By CBSNewYork Team

WEST ORANGE, N.J. (CBSNewYork) — A budget crunch has forced the West Orange School District to cut courtesy busing, but parents say that will create a major safety issue.

West Orange isn’t exactly a walkable town, with its steep hills, disconnected sidewalks and busy intersections. But that’s what some kids will have to do, CBS2’s Meg Baker reported Monday.

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Buses will no longer be provided for approximately 670 students in grades 6 through 12 who live within two and a half miles of school, more than a half-hour walk. Superintendent Dr. Scott Cascone said, “The district realized the savings of approximately a half a million dollars. And it was, it was entirely a financial imperative.”

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Parents and pedestrian safety advocates are asking the district to reconsider.

“To balance the budget on the backs of child safety is completely unacceptable,” resident Roz Moskowitz Bielski said.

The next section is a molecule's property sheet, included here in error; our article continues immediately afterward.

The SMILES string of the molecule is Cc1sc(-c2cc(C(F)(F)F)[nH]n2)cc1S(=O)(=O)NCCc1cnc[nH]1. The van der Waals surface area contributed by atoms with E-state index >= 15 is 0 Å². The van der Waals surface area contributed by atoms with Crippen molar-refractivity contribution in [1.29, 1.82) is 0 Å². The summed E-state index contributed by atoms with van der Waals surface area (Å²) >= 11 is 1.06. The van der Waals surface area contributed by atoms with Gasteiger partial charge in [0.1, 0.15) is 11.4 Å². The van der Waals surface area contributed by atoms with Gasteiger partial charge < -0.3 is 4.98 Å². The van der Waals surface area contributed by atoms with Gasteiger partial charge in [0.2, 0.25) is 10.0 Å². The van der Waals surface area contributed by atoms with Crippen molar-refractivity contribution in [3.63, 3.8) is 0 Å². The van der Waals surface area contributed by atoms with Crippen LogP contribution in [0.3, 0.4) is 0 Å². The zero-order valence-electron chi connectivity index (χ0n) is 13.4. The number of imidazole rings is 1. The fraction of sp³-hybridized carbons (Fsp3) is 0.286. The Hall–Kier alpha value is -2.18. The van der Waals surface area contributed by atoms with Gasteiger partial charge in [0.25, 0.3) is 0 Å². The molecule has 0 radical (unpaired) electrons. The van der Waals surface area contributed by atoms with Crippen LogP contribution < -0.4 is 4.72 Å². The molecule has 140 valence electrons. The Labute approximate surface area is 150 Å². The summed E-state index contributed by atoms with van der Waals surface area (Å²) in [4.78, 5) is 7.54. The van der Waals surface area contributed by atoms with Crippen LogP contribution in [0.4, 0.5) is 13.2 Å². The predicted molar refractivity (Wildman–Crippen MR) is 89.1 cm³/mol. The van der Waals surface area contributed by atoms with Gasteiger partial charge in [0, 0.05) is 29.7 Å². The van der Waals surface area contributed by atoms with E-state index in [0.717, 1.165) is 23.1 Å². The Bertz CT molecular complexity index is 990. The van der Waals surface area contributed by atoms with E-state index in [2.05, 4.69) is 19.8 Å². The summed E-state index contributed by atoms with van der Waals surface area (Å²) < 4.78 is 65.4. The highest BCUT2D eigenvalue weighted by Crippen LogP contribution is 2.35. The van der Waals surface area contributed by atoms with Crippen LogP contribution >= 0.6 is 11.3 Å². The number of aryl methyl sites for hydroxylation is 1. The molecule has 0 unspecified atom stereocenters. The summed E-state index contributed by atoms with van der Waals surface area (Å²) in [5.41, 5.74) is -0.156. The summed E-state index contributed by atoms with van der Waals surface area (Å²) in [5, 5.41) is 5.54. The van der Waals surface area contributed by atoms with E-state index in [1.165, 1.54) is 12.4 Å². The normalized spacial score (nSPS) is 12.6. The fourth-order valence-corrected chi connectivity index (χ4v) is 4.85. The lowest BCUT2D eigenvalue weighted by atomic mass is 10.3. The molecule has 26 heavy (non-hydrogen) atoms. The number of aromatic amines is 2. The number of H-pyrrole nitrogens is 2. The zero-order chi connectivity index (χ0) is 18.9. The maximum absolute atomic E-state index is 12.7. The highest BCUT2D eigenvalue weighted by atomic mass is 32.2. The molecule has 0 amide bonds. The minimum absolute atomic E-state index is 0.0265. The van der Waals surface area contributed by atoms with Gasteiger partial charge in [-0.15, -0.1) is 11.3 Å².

“To walk 45 minutes to an hour walk with no sidewalks on the streets and 20 pounds of bags on your back is not safe. It’s hazardous,” parent Kevin Harrison added.

This new policy meets a state law which requires students living more than two and a half miles from school to get transportation.

Cascone said cutting busing for those living closer was done to save programs and staff positions.

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“Class size, social-emotional supports, extracurricular activities,” Cascone said.

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Many parents that spoke to CBS2 said they will be going back to the office soon, making afternoon pick-ups impossible.

Sangeeta Badlani’s 11-year-old son was killed by a distracted driver.

“It’s really going to disproportionately affect the vulnerable families, like single parents and two-household income families, because, you know, they don’t have the resources or time to pick up and drop off kids to school,” Badlani said.

The superintendent said he is working with the township to come up with a plan for more crossing guards, but parents want the Board of Education to rethink the decision and perform a traffic study exploring safe routes to school before implementing this plan in September.

Parents also questioned students’ options after extracurricular activities and sports, wondering if crossing guards will stick around at those later hours.

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CBS2’s Meg Baker contributed to this report

CBSNewYork Team